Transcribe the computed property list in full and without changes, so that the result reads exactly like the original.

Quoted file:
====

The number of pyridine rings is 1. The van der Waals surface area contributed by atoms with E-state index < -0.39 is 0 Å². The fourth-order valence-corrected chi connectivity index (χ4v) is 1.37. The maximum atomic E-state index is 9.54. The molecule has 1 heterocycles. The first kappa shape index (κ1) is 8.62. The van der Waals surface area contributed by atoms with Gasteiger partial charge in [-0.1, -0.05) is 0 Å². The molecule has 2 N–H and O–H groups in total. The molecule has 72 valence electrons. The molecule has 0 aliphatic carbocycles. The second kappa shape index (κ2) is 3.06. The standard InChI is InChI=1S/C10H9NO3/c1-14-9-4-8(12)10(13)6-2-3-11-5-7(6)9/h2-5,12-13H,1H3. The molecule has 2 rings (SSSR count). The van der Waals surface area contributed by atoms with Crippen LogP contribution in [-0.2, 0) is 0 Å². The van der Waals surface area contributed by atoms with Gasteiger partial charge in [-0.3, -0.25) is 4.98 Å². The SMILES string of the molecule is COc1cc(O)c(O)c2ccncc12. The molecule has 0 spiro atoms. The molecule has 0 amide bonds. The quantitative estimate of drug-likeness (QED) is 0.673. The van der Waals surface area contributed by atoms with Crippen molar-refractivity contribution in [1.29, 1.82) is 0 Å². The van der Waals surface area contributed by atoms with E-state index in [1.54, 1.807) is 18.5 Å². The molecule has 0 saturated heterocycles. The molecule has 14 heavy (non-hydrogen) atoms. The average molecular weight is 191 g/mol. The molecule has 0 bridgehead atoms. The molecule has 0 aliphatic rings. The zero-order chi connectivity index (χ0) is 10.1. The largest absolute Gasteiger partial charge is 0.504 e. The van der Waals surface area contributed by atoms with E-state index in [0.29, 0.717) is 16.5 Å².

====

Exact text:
The number of pyridine rings is 1. The van der Waals surface area contributed by atoms with E-state index < -0.39 is 0 Å². The fourth-order valence-corrected chi connectivity index (χ4v) is 1.37. The maximum atomic E-state index is 9.54. The molecule has 1 heterocycles. The first kappa shape index (κ1) is 8.62. The van der Waals surface area contributed by atoms with Gasteiger partial charge in [-0.1, -0.05) is 0 Å². The molecule has 2 N–H and O–H groups in total. The molecule has 72 valence electrons. The molecule has 0 aliphatic carbocycles. The second kappa shape index (κ2) is 3.06. The standard InChI is InChI=1S/C10H9NO3/c1-14-9-4-8(12)10(13)6-2-3-11-5-7(6)9/h2-5,12-13H,1H3. The molecule has 2 rings (SSSR count). The van der Waals surface area contributed by atoms with Crippen LogP contribution in [-0.2, 0) is 0 Å². The van der Waals surface area contributed by atoms with Gasteiger partial charge in [-0.3, -0.25) is 4.98 Å². The SMILES string of the molecule is COc1cc(O)c(O)c2ccncc12. The molecule has 0 spiro atoms. The molecule has 0 amide bonds. The quantitative estimate of drug-likeness (QED) is 0.673. The van der Waals surface area contributed by atoms with Crippen molar-refractivity contribution in [1.29, 1.82) is 0 Å². The van der Waals surface area contributed by atoms with E-state index in [1.54, 1.807) is 18.5 Å². The molecule has 0 saturated heterocycles. The molecule has 14 heavy (non-hydrogen) atoms. The average molecular weight is 191 g/mol. The molecule has 0 bridgehead atoms. The molecule has 0 aliphatic rings. The zero-order chi connectivity index (χ0) is 10.1. The largest absolute Gasteiger partial charge is 0.504 e. The van der Waals surface area contributed by atoms with E-state index in [0.29, 0.717) is 16.5 Å².